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(I have searched for similar questions, but could not find any related to contracting positions. I'm new to the world of contract work and am not sure what the proper procedures are.)

I've been job-hunting recently and this contracting company contacted me out of the blue for a position at a well-known tech company that I'd like to work for. Unfortunately the contracting company has been a bit unprofessional, calling me to discuss roles without setting up times first, and even giving me incorrect details about an interview (I was told it was a simple phone interview, but I was caught off guard when the interviewer requested I go to a website and perform some coding challenges).

After those interviews, the recruiting company asked the hiring company if they would extend an offer, which they did, and they "accepted the offer on my behalf". I was not given any notice between the time that the offer was extended and they accepted it.

Though the position is okay, I'm still interviewing with other places that I think might be a better fit. Normally after an offer is extended I could negotiate with the company and hold off for a few days while considering other options, and this is seen as normal. But as I understand it, rejecting an offer that has already been accepted is a major faux pas. However, in this case I didn't directly accept it, the contracting company did.

My question is, how unprofessional is it to reject the offer at this point, provided I find a better opportunity soon (Dec 3rd at latest)? I don't mind burning bridges with the contracting company, but I'd like to keep my options open with the hiring company.

Some other details:

  • I signed a Right to Represent for this specific position. This basically consisted of me saying in an email that they can represent me, with no other contract attached. The same email also contained a form to fill out with information like hourly rate, citicenship status, etc. I'm not sure how much this covers, and if it includes an obligation to take on the role after it's been accepted on my behalf; As far as I know no paperwork was presented or signed to that effect, but I don't know if this is supposed to be common knowledge.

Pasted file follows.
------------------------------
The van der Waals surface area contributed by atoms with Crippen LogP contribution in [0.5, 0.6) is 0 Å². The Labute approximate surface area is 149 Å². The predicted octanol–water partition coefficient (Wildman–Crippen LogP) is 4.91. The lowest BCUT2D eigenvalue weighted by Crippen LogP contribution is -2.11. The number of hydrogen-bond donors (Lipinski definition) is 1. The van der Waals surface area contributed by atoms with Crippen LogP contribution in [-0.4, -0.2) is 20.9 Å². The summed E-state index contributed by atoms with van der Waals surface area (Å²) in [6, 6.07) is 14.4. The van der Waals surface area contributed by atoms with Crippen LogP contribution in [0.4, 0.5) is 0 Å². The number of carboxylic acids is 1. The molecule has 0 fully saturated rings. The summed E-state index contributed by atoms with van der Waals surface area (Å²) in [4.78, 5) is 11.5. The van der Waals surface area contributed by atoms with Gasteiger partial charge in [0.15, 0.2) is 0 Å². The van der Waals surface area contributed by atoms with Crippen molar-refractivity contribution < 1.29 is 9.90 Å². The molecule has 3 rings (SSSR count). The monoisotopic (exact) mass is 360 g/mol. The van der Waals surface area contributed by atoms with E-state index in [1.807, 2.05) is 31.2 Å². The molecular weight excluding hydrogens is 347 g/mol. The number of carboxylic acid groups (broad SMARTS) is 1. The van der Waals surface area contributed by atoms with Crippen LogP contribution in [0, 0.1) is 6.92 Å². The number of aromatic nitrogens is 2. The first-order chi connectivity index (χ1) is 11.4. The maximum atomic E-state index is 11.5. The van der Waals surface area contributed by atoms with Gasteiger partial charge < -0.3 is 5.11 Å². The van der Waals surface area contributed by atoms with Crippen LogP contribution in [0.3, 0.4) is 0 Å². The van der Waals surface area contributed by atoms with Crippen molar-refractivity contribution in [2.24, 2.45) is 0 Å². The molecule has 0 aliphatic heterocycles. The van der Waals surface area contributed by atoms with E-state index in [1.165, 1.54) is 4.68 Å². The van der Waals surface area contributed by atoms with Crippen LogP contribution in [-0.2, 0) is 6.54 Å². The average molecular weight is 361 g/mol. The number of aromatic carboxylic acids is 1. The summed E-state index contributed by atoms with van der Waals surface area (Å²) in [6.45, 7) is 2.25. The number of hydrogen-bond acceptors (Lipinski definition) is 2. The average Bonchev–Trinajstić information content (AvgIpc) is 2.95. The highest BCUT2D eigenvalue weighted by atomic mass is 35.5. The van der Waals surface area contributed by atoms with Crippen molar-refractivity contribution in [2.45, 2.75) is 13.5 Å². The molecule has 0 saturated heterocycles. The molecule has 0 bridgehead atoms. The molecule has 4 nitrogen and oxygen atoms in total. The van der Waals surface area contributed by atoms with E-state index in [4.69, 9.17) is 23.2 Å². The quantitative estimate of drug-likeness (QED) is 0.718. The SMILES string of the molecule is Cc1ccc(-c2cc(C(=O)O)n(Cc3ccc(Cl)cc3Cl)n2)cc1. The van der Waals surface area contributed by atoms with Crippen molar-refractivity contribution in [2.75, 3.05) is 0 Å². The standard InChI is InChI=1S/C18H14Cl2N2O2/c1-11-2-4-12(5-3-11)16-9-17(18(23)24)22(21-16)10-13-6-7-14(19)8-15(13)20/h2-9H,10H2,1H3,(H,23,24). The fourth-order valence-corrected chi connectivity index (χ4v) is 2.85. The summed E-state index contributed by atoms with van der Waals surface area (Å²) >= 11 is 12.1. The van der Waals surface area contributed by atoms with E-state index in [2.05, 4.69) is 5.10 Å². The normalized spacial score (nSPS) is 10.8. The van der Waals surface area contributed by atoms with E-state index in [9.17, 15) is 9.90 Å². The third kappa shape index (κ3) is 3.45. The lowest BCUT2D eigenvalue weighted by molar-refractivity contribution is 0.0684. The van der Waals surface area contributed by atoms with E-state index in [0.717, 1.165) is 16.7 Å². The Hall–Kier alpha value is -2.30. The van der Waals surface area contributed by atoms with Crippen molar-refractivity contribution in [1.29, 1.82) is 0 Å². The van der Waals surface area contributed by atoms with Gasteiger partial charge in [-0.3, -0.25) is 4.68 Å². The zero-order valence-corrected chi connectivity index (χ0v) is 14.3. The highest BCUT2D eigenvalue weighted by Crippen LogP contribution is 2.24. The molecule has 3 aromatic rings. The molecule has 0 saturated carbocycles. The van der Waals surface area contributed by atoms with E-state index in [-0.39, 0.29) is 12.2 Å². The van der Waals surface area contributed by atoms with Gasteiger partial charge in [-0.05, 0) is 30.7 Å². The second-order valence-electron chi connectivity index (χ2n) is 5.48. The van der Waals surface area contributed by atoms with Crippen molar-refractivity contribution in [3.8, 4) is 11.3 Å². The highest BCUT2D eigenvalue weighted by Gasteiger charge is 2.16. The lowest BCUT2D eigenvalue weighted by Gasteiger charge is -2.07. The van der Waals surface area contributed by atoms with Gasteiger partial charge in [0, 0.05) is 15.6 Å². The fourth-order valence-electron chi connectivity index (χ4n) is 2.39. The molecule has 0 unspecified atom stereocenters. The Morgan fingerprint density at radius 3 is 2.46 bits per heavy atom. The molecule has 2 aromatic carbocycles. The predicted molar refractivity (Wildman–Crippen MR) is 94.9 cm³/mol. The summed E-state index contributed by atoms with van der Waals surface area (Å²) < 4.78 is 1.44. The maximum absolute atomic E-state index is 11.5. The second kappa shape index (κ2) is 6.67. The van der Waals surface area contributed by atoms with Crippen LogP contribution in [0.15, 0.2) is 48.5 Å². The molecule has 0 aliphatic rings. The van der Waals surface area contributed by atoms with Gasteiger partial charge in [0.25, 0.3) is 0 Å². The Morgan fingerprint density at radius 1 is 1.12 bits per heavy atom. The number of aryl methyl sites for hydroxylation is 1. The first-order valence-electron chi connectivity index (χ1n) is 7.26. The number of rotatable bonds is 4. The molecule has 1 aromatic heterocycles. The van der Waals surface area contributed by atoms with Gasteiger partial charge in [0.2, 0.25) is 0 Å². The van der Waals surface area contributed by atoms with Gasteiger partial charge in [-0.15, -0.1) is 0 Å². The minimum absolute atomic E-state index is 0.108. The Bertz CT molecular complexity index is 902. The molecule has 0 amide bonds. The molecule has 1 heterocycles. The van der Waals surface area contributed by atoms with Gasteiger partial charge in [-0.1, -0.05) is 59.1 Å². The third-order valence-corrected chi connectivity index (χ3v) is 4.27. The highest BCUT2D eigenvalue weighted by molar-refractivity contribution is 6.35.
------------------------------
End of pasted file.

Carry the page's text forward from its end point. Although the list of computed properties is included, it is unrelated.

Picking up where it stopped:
• They contracting company has started sending me onboarding emails, requesting that I setup an account on their system and sign some paperwork for background checks. None of the paperwork so far seems to be related to formally accepting the position.
  • I have a final interview scheduled on Dec 3rd for a company I think I would prefer more. I'm suggesting a start date of Dec 16th for the contracting position (for legitimate reasons - overlaps with holidays and vacations, need to give full 2-weeks notice, and move to the area), though there might be some pushback from the hiring company. Is this too late to notify that I am rejecting the offer?

Thanks for reading!